God has been highlighting my son to me for months now. Something just wasn’t quite right. I didn’t know if it was hormone issues, a heart splinter, or something else. I would cry out to God to reveal what was going on, and slowly the picture came into focus over a period of about six months – He isn’t a believer! There was a noticeable difference between him and the girls with attitude, interest in spiritual things, and even joy. God began to show me that when they were little, and we were going after hearing God’s voice, I would say to them, “Where does God live? In heaven? Out in the field? No, He lives in your heart,” but that isn’t actually 100% true. It is true that Jesus passionately loves us, and we can hear His voice and even play in His Kingdom, but each person must choose to receive Him and invite Him into their hearts. I believe the Lord allows children/us to play in the Kingdom so that we will enter the Kingdom, but playing in the Kingdom isn’t always the fruit of salvation. Matthew 7:22. I was keenly aware I could not go to my son directly and tell him, “Hey, I don’t think you are really a believer,” as that would have crushed him. I waited. I prayed. I cried out, and I waited some more. I knew God was after His heart and needed to let Him do the work. I continued being alert to His leading. It isn’t that my son didn’t know God, he did. It was that deep inside, he knew something was missing. He lives in a culture where kids are powerful, heal the sick, and hear God well. While my son was able to still participate in these things, he was keenly aware there was a space between his relationship with God. Others were modeling what he didn’t have. While it should have created hunger, instead, it created a wall of separation, and he felt exposed. It is hard to stand up against a culture and say, “Hey, I am not experiencing this!” We came home from church, and chaos broke out. I gave everyone the opportunity to enjoy some alone time. I sat in the living room asking God what was going on, and He told me to invite Hudson to sit with me. We sat face to face, and I could see the anguish in his eyes. I began to ask him about the space between him and God. A large teardrop fell, and I knew this was the moment I had prayed for. I asked for forgiveness for not clarifying when he was younger that someday he would need to make his own choice if he wanted Jesus in his heart. Such a sigh of relief validated his confusion over the months, perhaps years. I explained fully what salvation means; he was a sinner and has fallen short, Jesus died on the Cross for HIM, and Jesus longed not just to talk to him but actually reside and live inside of him. I passionately believe salvation isn’t just for the soul to enter heaven someday, but that salvation is for our mind, body, and spirit. We began to pray and ask Holy Spirit what parts of his mind, body, and soul needed healing. God had me ask if it was hard for him that his earthly father is very kind, even provides well for him, but doesn’t touch and interact with him. The tears began to pour out, and I asked, “And do you feel that way with Father God? That He is good, loves you, and provides for you, but that your heart longs for Him to touch, encounter, and embrace you?” With tears and the sweetest tenderness, Hudson became a Son!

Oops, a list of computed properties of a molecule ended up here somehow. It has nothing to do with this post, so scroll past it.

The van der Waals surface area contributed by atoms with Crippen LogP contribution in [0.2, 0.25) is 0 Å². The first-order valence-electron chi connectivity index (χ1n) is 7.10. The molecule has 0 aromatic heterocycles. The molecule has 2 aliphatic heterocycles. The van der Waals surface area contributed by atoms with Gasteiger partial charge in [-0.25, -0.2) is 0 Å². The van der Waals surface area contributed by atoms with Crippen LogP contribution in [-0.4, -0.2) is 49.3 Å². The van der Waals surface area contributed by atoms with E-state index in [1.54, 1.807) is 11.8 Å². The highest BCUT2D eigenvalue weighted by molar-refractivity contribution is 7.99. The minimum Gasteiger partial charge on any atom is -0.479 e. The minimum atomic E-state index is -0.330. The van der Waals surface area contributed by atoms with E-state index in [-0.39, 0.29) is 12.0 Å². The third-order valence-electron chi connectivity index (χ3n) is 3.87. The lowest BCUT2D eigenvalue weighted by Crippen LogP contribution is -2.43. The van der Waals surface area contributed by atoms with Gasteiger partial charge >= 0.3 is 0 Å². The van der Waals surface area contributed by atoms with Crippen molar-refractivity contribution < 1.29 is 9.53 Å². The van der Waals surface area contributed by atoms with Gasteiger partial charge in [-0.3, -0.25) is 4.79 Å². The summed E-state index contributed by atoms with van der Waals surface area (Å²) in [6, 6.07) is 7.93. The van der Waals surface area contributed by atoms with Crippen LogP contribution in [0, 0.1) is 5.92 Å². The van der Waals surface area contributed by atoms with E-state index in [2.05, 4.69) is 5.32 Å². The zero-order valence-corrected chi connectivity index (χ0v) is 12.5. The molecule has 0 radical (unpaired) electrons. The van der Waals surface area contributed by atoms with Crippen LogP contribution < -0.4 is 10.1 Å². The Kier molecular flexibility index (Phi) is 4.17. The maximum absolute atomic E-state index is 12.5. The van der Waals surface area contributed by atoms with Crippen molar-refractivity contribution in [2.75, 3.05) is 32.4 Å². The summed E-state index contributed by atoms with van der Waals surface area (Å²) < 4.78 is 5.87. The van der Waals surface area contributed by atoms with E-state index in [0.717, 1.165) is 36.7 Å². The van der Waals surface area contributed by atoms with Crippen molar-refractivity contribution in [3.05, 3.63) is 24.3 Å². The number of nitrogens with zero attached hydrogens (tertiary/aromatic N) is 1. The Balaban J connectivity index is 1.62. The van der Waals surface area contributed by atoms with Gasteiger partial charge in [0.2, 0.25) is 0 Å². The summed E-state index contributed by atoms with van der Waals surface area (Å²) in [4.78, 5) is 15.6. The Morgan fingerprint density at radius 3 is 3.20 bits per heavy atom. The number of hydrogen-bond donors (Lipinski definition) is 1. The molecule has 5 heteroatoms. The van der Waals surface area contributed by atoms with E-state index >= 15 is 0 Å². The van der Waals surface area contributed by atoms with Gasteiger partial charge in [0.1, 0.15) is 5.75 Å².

Next time you are at the store buy a sweet treat that you know would be a big deal to your child. Sit them down and tell them you bought something just for them. Let them savor every bite and ooh and ahh over how good it tastes. When they have smacked their lips with the last morsel, lovingly joke with them, “Hey, give me back my chocolate.” Keep asking for it back until they say, “I can’t!” Validate them that they are right. The sweet treat has now gone into their body and became a part of them. There is no way to give it back. Tell them that God gave us a very sweet treat – JESUS! And that when we invite Jesus inside of us, He can never ever get out. He becomes a part of us, like the chocolate treat. Explain that when they do bad things, feel all alone, or like no one cares, Jesus is still there. Children who are taught that Jesus is always there are children who go to Jesus when no one else is there.